Dissertation Project: “Public Opinion Dynamics around the Illegal Co-optation of Power by Narco-linked Candidates and Organizations”
Why do citizens support candidates with links to drug trafficking? And, in turn, how does this illicit economy shape citizens’ political attitudes? Drawing on theories of voting behavior and accountability, as well as research on illicit economies, I argue that voters willingly support narco-linked candidates when they perceive that the benefits of drug trafficking organizations (DTOs) –particularly, economic and security goods– outweigh the costs. Moreover, these extra-legal actors can also (re)define citizens’ beliefs. I argue that, on the one hand, the rise in illegal economic revenues from the cocaine trade increases citizens’ support for the local government in high drug trafficking areas, which in turn hinders accountability due to the (illegal) economic dependence. On the other hand, given that these criminal organizations need structures, clear chains of command, and secrecy to keep business as usual, I contend that living in areas of known DTOs’ presence makes citizens more accustomed to vertical authority structures, leading to lower support for democracy and trust in elections.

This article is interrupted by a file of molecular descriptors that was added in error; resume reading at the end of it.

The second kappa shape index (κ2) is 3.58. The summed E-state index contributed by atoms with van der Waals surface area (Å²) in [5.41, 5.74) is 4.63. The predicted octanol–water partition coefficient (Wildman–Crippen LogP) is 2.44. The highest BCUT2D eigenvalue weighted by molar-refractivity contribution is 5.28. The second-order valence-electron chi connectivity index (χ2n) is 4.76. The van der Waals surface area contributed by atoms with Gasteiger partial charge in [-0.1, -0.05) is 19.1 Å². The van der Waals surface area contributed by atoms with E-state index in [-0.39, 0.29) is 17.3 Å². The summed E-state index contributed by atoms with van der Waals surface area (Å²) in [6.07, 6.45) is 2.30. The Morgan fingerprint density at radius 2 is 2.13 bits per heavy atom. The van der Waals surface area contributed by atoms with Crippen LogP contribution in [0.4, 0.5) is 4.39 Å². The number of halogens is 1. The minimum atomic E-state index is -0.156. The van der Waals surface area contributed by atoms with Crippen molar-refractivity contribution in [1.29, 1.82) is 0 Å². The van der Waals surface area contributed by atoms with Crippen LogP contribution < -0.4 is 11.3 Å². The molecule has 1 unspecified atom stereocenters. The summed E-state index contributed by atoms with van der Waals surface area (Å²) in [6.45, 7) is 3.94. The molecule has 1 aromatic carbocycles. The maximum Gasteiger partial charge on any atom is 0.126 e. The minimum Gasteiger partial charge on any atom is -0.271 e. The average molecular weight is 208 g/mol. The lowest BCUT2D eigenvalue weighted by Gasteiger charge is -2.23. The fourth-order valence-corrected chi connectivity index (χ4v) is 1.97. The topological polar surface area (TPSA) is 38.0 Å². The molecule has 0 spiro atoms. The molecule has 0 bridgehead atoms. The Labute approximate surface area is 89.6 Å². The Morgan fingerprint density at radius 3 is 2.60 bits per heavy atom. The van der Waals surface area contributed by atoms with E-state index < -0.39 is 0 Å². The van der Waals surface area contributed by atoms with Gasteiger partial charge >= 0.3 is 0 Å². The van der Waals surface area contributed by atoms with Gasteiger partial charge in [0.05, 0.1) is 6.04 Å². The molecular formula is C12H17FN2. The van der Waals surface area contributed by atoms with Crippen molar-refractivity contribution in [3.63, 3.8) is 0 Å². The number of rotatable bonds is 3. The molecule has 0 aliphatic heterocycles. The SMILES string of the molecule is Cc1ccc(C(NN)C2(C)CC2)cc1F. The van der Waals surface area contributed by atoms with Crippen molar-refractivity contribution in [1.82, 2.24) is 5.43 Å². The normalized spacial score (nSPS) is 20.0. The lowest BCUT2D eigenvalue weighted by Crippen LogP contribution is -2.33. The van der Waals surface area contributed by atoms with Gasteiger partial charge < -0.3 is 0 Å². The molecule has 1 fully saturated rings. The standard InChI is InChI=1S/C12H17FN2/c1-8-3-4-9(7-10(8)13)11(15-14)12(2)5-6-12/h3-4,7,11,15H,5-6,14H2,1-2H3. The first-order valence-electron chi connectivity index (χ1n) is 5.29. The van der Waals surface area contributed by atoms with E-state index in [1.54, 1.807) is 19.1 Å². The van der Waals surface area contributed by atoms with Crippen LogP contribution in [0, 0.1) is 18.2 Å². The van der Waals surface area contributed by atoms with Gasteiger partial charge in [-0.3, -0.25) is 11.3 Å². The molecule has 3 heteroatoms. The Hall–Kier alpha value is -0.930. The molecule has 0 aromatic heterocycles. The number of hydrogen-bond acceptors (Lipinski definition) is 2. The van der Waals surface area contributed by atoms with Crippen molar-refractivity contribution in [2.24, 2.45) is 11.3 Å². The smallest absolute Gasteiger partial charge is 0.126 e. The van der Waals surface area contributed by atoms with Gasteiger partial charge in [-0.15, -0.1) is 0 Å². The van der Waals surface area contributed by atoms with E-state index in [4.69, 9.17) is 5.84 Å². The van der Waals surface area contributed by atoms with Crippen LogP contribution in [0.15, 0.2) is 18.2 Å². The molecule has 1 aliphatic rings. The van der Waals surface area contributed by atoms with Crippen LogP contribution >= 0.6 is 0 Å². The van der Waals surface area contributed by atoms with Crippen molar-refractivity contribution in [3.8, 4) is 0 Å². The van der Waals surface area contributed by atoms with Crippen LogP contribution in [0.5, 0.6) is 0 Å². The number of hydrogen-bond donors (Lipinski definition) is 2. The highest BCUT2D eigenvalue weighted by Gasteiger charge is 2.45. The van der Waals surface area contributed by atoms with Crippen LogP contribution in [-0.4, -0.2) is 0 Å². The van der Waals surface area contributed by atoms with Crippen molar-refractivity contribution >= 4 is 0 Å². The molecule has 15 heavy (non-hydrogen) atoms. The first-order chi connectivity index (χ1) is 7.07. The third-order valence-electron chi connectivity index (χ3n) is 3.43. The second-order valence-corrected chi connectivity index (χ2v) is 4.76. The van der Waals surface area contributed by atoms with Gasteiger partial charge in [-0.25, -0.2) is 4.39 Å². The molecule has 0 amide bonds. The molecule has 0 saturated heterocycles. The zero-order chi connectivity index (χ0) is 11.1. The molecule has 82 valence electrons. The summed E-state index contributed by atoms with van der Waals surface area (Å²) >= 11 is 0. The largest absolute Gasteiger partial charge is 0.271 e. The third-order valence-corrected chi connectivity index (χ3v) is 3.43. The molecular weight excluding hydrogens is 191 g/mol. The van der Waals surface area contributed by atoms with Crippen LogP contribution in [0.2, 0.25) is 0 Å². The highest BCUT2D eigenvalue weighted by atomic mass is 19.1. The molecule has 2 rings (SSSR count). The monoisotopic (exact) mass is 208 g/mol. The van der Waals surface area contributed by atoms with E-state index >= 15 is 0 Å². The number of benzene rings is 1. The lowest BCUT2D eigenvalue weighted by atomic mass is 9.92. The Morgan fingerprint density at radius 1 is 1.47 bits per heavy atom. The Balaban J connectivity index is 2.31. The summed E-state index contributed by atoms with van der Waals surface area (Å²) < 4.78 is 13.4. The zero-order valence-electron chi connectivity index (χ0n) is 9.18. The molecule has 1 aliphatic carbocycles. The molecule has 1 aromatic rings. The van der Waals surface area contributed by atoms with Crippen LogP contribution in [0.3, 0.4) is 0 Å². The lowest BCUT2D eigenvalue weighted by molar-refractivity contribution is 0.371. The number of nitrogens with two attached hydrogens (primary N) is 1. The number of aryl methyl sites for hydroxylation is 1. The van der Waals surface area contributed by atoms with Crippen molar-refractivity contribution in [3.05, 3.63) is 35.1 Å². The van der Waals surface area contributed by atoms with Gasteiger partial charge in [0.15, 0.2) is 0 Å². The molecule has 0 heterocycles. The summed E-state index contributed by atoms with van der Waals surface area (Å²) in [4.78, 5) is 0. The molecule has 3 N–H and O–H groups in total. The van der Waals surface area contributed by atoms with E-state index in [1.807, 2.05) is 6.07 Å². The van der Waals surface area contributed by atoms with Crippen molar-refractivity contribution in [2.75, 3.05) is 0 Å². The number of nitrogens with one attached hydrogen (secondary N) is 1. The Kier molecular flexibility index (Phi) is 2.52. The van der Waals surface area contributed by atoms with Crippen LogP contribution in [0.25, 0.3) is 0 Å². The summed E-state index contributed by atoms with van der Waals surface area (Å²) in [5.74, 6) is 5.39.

I test this theory through a mixed-method approach, primarily focused on the Peruvian case given the comparatively low levels of narco-violence. This context better allows us to assess the effect of the illegal activity, since local dynamics are not defined by striking levels of criminal violence, but rather by the illicit nature of this economy. Through online experiments, I first find that individuals are more likely to support a narco-linked candidate when this illicit economy provides security side benefits, as well as when they hold normative views that justify this illicit activity. Further, an in-depth case study of the Monzón Valley shows citizens’ ambivalent discourse about drug trafficking, and high support for the then-mayor, who was allegedly involved in drug trafficking and terrorism. High popular support is associated with a positive narco-economy and significant social dependence on it. Using nationally representative survey data, combined with underused subnational data on coca prices, eradication, and production data from UNODC from Peru, Bolivia, and Colombia, I find that an increase in coca leaf prices leads to higher support for the local government. Finally, using survey data, which I will complement with qualitative evidence from direct observation and focus groups with ordinary citizens in Peru, I demonstrate that citizens’ awareness of DTOs’ presence in neighborhoods is associated with lower levels of support for democracy.